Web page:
Following the Path of Discovery
Repeat Famous Experiments and Inventions
|Home||Fair Projects||Experiments||Scientists & Inventors||Science Jokes||Warning!|
| || |
The earliest forms of telegraphy were probably smoke, fire or drum signals. In the late 18th century optical telegraphs were invented by Claude Chappe in France and George Murray in England – the semaphore, based on visible transmission encoded by different positions of pivoted arms located on high towers, but this slow and ineffective system couldn't work at night.
Rapid development of the electrical telegraph was based on Hans Christian Oersted’s discovery in 1819 that a wire carrying a current was able to deflect a magnetized compass needle. The Cooke and Wheatstone five needle telegraph of 1837 utilized this phenomenon. This apparatus, which is generally regarded as the first functional electric telegraph, was widely used in Great Britain for railroad signaling.
The needle telegraph, even after improvement, required two or more lines to form a complete circuit. It was also relatively slow and the design of the transmitting and receiving instruments was complex. Something simple and efficient was needed.
In 1825, British inventor William Sturgeon, exhibited the electromagnet for the first time. Sturgeon displayed its power by lifting nine pounds with a piece of iron wrapped with wires (electromagnet) through which the current of a cell battery was sent.
In 1830, an American inventor, Joseph Henry, demonstrated the potential of Sturgeon's device for long distance communication by sending an electronic current over one mile of wire to activate an electromagnet which caused a bell to strike. Thus the electric telegraph was born.
Samuel F.B. Morse successfully exploited Henry's invention commercially.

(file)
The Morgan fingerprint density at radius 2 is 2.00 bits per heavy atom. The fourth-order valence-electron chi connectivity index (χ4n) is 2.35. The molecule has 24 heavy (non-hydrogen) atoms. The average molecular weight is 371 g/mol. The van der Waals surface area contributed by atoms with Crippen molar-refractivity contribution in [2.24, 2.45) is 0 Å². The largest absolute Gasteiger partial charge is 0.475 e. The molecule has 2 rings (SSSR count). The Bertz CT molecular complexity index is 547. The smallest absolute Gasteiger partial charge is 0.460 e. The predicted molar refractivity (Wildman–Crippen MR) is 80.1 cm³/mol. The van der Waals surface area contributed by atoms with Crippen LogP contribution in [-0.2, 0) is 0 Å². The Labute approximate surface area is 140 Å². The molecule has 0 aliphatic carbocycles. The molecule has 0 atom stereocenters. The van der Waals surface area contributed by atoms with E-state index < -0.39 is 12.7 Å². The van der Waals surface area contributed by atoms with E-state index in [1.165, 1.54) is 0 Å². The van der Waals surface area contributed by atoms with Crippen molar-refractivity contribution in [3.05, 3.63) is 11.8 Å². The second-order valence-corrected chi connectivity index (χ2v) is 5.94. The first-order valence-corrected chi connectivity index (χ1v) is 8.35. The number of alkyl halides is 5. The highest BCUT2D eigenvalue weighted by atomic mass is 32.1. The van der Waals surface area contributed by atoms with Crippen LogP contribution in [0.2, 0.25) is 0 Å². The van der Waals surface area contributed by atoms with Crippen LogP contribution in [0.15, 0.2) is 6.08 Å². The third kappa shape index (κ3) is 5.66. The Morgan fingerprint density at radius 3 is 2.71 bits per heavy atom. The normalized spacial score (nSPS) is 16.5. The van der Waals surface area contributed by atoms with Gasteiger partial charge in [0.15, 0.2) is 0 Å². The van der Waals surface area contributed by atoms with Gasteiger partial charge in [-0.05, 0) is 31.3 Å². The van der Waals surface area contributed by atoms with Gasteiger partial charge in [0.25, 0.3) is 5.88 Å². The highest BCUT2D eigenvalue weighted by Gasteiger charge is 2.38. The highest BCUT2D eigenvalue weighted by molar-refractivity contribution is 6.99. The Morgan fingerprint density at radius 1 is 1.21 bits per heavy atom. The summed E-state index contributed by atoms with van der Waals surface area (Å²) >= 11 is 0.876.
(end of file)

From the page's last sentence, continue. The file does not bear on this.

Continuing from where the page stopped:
Together with his partner Alfred Vail, Morse developed in 1838 the simple operator key, which when depressed completed an electric circuit and sent a signal to a distant receiver which was an electromagnet that moved a marker that embossed a series of dots and dashes (the Morse Code) on a paper roll (patent No.1647).
About 1856 a sounding key was developed that enabled operators to hear the message clicks and write or type it directly down in plain language.
Telegraph systems quickly spread across Europe and the United States. With the growing telegraph traffic many improvements followed. Like the duplex circuit, in Germany, that made it possible for messages to travel simultaneously in opposite directions on the same line. Thomas Edison devised a quadruplex in 1874 that enabled four messages to travel at once. The most revolutionary invention was that of Jean-Maurice-Emile Baudot, his time division multiplex invented in 1872.
Further qualitative improvements were made by Marconi, Tesla, Lodge, Edison, and others by the introduction of the wireless telegraph (radio).
A simple telegraph is a really simple electrical circuit. At the transmission station we have a Morse key which can be a homemade switch from some flexible electricity conducting metal strip like tin or a Radio Shack switch. When pushed down it closes the electrical circuit through the telegraph line and operates a homemade electromagnet or relay at the receiving station (sounder). The electromagnet activates a switch which activates a bulb / LED or buzzer / bell according to the Morse key rhythm (“dash” or “dot”).
Verify that the batteries voltage is compatible with the buzzer / bell / LED / bulb specifications.
You can extend this project and record the received Morse code onto paper tape. You’ll have to adapt your electromagnet to also rotate a paper reel and activate a marker or pen for this end. For the mechanical setting of the paper tape you can use some old mechanical counter or clock mechanism or build it from scratch.
The following links will help you in this effort:
How To Make A Homemade Electric Telegraph! - Instructables
How to Build a Telegraph Sounder and Other Telegraph Projects - David M. MacMillan and Rollande Krandall